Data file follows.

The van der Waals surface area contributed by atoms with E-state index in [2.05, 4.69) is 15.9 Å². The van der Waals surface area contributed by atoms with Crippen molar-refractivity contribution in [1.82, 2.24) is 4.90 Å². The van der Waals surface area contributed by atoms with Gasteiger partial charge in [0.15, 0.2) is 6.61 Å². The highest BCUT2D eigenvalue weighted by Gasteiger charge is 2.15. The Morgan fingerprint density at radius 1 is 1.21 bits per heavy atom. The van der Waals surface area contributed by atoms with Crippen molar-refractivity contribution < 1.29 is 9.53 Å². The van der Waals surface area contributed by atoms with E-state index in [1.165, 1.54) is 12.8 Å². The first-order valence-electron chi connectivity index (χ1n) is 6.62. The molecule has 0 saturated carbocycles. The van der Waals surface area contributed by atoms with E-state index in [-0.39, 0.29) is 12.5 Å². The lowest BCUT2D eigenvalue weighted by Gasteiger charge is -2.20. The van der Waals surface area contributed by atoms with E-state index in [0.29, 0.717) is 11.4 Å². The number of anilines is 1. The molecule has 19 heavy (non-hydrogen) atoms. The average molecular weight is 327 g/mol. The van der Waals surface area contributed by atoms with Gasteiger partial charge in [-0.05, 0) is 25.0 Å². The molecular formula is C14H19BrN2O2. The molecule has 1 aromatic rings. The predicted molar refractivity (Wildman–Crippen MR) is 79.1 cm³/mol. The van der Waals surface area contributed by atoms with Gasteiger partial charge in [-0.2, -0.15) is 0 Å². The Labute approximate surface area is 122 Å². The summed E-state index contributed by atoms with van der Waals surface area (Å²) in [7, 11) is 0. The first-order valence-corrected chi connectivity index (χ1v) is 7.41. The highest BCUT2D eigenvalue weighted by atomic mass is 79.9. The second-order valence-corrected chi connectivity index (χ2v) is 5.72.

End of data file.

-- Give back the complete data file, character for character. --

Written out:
The van der Waals surface area contributed by atoms with E-state index in [2.05, 4.69) is 15.9 Å². The van der Waals surface area contributed by atoms with Crippen molar-refractivity contribution in [1.82, 2.24) is 4.90 Å². The van der Waals surface area contributed by atoms with Gasteiger partial charge in [0.15, 0.2) is 6.61 Å². The highest BCUT2D eigenvalue weighted by Gasteiger charge is 2.15. The Morgan fingerprint density at radius 1 is 1.21 bits per heavy atom. The van der Waals surface area contributed by atoms with Crippen molar-refractivity contribution < 1.29 is 9.53 Å². The van der Waals surface area contributed by atoms with E-state index in [1.165, 1.54) is 12.8 Å². The first-order valence-electron chi connectivity index (χ1n) is 6.62. The molecule has 0 saturated carbocycles. The van der Waals surface area contributed by atoms with E-state index in [-0.39, 0.29) is 12.5 Å². The lowest BCUT2D eigenvalue weighted by Gasteiger charge is -2.20. The van der Waals surface area contributed by atoms with E-state index in [0.29, 0.717) is 11.4 Å². The number of anilines is 1. The molecule has 19 heavy (non-hydrogen) atoms. The average molecular weight is 327 g/mol. The van der Waals surface area contributed by atoms with Gasteiger partial charge in [-0.05, 0) is 25.0 Å². The molecular formula is C14H19BrN2O2. The molecule has 1 aromatic rings. The predicted molar refractivity (Wildman–Crippen MR) is 79.1 cm³/mol. The van der Waals surface area contributed by atoms with Gasteiger partial charge in [-0.2, -0.15) is 0 Å². The Labute approximate surface area is 122 Å². The summed E-state index contributed by atoms with van der Waals surface area (Å²) in [7, 11) is 0. The first-order valence-corrected chi connectivity index (χ1v) is 7.41. The highest BCUT2D eigenvalue weighted by atomic mass is 79.9. The second-order valence-corrected chi connectivity index (χ2v) is 5.72.